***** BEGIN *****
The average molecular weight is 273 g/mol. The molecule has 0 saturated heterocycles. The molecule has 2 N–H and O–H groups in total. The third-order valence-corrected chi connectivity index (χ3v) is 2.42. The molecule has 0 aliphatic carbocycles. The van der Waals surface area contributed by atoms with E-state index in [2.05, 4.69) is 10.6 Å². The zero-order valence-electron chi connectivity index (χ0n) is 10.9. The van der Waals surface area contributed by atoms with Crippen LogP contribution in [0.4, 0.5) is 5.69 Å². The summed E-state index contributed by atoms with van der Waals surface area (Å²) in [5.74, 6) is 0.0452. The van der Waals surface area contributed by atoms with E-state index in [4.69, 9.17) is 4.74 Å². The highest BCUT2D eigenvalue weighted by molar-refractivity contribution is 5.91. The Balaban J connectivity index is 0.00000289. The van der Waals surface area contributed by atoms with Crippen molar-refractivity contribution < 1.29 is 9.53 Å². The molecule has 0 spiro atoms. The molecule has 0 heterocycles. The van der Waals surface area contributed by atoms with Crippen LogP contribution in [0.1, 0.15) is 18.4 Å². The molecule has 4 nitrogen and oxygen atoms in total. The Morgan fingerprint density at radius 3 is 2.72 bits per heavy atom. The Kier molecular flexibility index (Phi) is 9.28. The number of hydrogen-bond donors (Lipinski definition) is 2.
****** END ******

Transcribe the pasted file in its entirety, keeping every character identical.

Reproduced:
The average molecular weight is 273 g/mol. The molecule has 0 saturated heterocycles. The molecule has 2 N–H and O–H groups in total. The third-order valence-corrected chi connectivity index (χ3v) is 2.42. The molecule has 0 aliphatic carbocycles. The van der Waals surface area contributed by atoms with E-state index in [2.05, 4.69) is 10.6 Å². The zero-order valence-electron chi connectivity index (χ0n) is 10.9. The van der Waals surface area contributed by atoms with Crippen LogP contribution in [0.4, 0.5) is 5.69 Å². The summed E-state index contributed by atoms with van der Waals surface area (Å²) in [5.74, 6) is 0.0452. The van der Waals surface area contributed by atoms with E-state index in [4.69, 9.17) is 4.74 Å². The highest BCUT2D eigenvalue weighted by molar-refractivity contribution is 5.91. The Balaban J connectivity index is 0.00000289. The van der Waals surface area contributed by atoms with Crippen molar-refractivity contribution < 1.29 is 9.53 Å². The molecule has 0 spiro atoms. The molecule has 0 heterocycles. The van der Waals surface area contributed by atoms with Crippen LogP contribution in [0.1, 0.15) is 18.4 Å². The molecule has 4 nitrogen and oxygen atoms in total. The Morgan fingerprint density at radius 3 is 2.72 bits per heavy atom. The Kier molecular flexibility index (Phi) is 9.28. The number of hydrogen-bond donors (Lipinski definition) is 2.